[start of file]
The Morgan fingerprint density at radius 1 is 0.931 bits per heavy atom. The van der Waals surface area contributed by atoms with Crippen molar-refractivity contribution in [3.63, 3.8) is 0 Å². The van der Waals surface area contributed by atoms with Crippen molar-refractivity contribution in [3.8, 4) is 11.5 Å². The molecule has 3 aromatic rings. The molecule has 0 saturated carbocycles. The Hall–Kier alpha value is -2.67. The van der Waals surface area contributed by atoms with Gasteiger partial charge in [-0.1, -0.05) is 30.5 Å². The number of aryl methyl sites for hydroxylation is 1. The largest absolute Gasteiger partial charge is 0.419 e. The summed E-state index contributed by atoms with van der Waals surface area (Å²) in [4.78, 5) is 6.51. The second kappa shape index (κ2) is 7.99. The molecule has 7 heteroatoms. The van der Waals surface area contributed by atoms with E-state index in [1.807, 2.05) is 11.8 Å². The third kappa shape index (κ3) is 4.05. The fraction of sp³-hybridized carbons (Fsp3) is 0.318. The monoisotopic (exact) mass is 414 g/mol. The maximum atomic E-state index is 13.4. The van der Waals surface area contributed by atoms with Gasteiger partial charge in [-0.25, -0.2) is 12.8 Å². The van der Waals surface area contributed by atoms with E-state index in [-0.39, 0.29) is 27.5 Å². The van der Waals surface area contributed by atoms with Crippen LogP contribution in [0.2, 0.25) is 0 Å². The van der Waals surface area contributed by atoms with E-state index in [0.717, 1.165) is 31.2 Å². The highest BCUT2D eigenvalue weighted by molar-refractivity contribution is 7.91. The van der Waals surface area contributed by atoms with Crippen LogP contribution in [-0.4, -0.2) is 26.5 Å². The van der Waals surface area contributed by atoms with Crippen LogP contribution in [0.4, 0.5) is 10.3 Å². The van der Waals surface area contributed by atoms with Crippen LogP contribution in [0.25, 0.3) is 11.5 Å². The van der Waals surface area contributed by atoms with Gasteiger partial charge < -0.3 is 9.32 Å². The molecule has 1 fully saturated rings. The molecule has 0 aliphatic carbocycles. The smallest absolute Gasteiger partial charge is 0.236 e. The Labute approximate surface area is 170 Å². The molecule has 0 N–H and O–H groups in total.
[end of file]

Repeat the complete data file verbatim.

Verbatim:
The Morgan fingerprint density at radius 1 is 0.931 bits per heavy atom. The van der Waals surface area contributed by atoms with Crippen molar-refractivity contribution in [3.63, 3.8) is 0 Å². The van der Waals surface area contributed by atoms with Crippen molar-refractivity contribution in [3.8, 4) is 11.5 Å². The molecule has 3 aromatic rings. The molecule has 0 saturated carbocycles. The Hall–Kier alpha value is -2.67. The van der Waals surface area contributed by atoms with Gasteiger partial charge in [-0.1, -0.05) is 30.5 Å². The number of aryl methyl sites for hydroxylation is 1. The largest absolute Gasteiger partial charge is 0.419 e. The summed E-state index contributed by atoms with van der Waals surface area (Å²) in [4.78, 5) is 6.51. The second kappa shape index (κ2) is 7.99. The molecule has 7 heteroatoms. The van der Waals surface area contributed by atoms with E-state index in [1.807, 2.05) is 11.8 Å². The third kappa shape index (κ3) is 4.05. The fraction of sp³-hybridized carbons (Fsp3) is 0.318. The monoisotopic (exact) mass is 414 g/mol. The maximum atomic E-state index is 13.4. The van der Waals surface area contributed by atoms with Gasteiger partial charge in [-0.25, -0.2) is 12.8 Å². The van der Waals surface area contributed by atoms with E-state index in [-0.39, 0.29) is 27.5 Å². The van der Waals surface area contributed by atoms with Crippen LogP contribution in [0.2, 0.25) is 0 Å². The van der Waals surface area contributed by atoms with E-state index in [0.717, 1.165) is 31.2 Å². The highest BCUT2D eigenvalue weighted by molar-refractivity contribution is 7.91. The van der Waals surface area contributed by atoms with Crippen LogP contribution in [-0.4, -0.2) is 26.5 Å². The van der Waals surface area contributed by atoms with Crippen LogP contribution in [0.4, 0.5) is 10.3 Å². The van der Waals surface area contributed by atoms with Crippen LogP contribution in [0.25, 0.3) is 11.5 Å². The van der Waals surface area contributed by atoms with Gasteiger partial charge < -0.3 is 9.32 Å². The molecule has 1 fully saturated rings. The molecule has 0 aliphatic carbocycles. The smallest absolute Gasteiger partial charge is 0.236 e. The Labute approximate surface area is 170 Å². The molecule has 0 N–H and O–H groups in total.